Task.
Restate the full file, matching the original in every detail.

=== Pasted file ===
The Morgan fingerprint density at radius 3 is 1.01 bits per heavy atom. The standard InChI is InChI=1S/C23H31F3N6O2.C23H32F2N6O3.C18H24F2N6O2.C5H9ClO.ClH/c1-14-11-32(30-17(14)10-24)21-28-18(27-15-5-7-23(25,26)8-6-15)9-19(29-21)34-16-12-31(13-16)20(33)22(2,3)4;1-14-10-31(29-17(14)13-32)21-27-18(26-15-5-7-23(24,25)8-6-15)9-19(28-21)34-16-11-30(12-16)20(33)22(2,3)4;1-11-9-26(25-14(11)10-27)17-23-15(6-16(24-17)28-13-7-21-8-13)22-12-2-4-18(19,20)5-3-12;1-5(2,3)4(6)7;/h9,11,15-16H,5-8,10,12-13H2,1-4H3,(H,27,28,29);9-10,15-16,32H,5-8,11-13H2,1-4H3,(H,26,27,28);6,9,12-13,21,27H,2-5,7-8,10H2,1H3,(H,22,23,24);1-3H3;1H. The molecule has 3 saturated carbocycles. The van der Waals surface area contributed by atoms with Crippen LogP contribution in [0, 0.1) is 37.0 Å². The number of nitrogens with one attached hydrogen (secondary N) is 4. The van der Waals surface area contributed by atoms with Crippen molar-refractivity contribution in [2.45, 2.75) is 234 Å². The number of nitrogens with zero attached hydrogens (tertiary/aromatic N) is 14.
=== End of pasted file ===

The Morgan fingerprint density at radius 3 is 1.01 bits per heavy atom. The standard InChI is InChI=1S/C23H31F3N6O2.C23H32F2N6O3.C18H24F2N6O2.C5H9ClO.ClH/c1-14-11-32(30-17(14)10-24)21-28-18(27-15-5-7-23(25,26)8-6-15)9-19(29-21)34-16-12-31(13-16)20(33)22(2,3)4;1-14-10-31(29-17(14)13-32)21-27-18(26-15-5-7-23(24,25)8-6-15)9-19(28-21)34-16-11-30(12-16)20(33)22(2,3)4;1-11-9-26(25-14(11)10-27)17-23-15(6-16(24-17)28-13-7-21-8-13)22-12-2-4-18(19,20)5-3-12;1-5(2,3)4(6)7;/h9,11,15-16H,5-8,10,12-13H2,1-4H3,(H,27,28,29);9-10,15-16,32H,5-8,11-13H2,1-4H3,(H,26,27,28);6,9,12-13,21,27H,2-5,7-8,10H2,1H3,(H,22,23,24);1-3H3;1H. The molecule has 3 saturated carbocycles. The van der Waals surface area contributed by atoms with Crippen LogP contribution in [0, 0.1) is 37.0 Å². The number of nitrogens with one attached hydrogen (secondary N) is 4. The van der Waals surface area contributed by atoms with Crippen molar-refractivity contribution in [2.45, 2.75) is 234 Å². The number of nitrogens with zero attached hydrogens (tertiary/aromatic N) is 14.